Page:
Most medicines are available locally. They may not, however, be the same brand names as those used in the United States and prices are generally higher than in the U.S. Tourists should bring a supply of the medicine that they know they will need. In case of emergency - ambulance - fire - police - dial 112.
High quality medical care is widely available. Emergency medical treatment is free, but the patient is charged for follow-up care. For an online list of physicians and hospitals in Denmark, which includes a general introduction to health care in Denmark, go to the U.S. Embassy website. On the Faroe Islands, facilities may be limited; medical evacuation may be necessary for serious illness.
Traveling with children
Before you leave, make sure you have the names and contact information for physicians, clinics, and hospitals where you can obtain emergency medical care if needed.
All children should be up-to-date on routine childhood immunizations, as recommended by the American Academy of Pediatrics. Children who are 12 months or older should receive a total of 2 doses of MMR (measles-mumps-rubella) vaccine, separated by at least 28 days, before international travel. Children between the ages of 6 and 11 months should be given a single dose of measles vaccine. MMR vaccine may be given if measles vaccine is not available, though immunization against mumps and rubella is not necessary before age one unless visiting a country where an outbreak is in progress. Children less than one year of age may also need to receive other immunizations ahead of schedule (see the accelerated immunization schedule).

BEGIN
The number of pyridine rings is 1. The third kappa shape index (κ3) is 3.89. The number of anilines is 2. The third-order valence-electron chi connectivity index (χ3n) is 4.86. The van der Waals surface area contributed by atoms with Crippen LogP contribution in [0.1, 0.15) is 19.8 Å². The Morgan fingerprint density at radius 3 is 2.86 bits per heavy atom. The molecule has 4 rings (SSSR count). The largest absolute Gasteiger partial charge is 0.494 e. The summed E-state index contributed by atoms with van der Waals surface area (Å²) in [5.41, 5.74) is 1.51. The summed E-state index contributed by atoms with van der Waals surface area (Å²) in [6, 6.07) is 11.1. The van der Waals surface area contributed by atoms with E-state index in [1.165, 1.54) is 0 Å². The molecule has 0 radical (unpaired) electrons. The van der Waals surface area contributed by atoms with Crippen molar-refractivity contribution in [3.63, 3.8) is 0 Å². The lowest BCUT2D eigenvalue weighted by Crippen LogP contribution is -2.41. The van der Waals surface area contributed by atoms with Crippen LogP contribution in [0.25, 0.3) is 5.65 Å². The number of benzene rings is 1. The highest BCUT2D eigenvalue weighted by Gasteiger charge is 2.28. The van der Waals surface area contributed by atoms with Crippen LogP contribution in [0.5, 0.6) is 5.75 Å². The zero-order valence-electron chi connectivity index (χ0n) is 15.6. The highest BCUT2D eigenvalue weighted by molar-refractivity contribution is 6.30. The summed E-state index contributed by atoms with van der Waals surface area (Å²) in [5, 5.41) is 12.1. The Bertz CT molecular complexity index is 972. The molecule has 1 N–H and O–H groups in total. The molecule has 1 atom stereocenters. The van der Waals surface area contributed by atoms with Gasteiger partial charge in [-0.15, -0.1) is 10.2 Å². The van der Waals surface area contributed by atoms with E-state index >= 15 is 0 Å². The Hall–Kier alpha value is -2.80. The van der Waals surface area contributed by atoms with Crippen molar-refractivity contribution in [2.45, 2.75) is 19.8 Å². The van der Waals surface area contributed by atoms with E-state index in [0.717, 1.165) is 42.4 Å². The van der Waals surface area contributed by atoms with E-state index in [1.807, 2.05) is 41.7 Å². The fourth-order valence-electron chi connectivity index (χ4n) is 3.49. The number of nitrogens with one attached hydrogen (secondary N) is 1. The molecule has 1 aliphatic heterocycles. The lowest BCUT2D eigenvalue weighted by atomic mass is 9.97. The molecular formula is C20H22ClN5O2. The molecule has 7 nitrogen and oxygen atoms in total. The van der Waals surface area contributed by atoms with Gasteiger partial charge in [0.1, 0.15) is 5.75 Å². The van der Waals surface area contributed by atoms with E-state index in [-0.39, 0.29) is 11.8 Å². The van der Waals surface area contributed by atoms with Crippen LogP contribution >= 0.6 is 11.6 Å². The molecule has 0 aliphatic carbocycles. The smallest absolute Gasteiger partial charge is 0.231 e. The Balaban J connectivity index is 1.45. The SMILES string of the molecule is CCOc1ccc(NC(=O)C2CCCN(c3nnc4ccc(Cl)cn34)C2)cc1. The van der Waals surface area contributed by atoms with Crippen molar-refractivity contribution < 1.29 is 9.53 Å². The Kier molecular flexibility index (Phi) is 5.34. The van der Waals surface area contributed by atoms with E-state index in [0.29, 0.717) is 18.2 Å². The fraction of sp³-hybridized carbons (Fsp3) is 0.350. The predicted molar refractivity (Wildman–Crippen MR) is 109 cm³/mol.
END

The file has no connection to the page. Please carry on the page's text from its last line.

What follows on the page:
Be sure to pack a medical kit when traveling with children. In addition to the items listed for adults, bring along plenty of disposable diapers, cream for diaper rash, and appropriate antibiotics for common childhood infections, such as middle ear infections.
Helpful maps are available in the University of Texas Perry-Castaneda Map Collection and the United Nations map library. If you have the name of the town or city you'll be visiting and need to know which state or province it's in, you might find your answer in the Getty Thesaurus of Geographic Names.
(reproduced from the U.S. State Dept. Consular Information Sheet)
Americans living in or visiting Denmark are encouraged to register at the Consular Section of the U.S. Embassy in Copenhagen and obtain updated information on travel and security within Denmark. The U.S. Embassy is located at Dag Hammarskjolds Alle 24; 2100 Copenhagen, Tel: (45) 35-55-31-44. Fax: (45) 35-43-02-23. After hours emergencies: Tel: (45) 35-55-92-70. Information is also available via the U.S. Embassy home page at http://www.usembassy.dk. The U.S. has no consular presence in Greenland or the Faeroe Islands.
For information on safety and security, go to the U.S. Department of State, United Kingdom Foreign and Commonwealth Office, Foreign Affairs Canada, and the Australian Department of Foreign Affairs and Trade.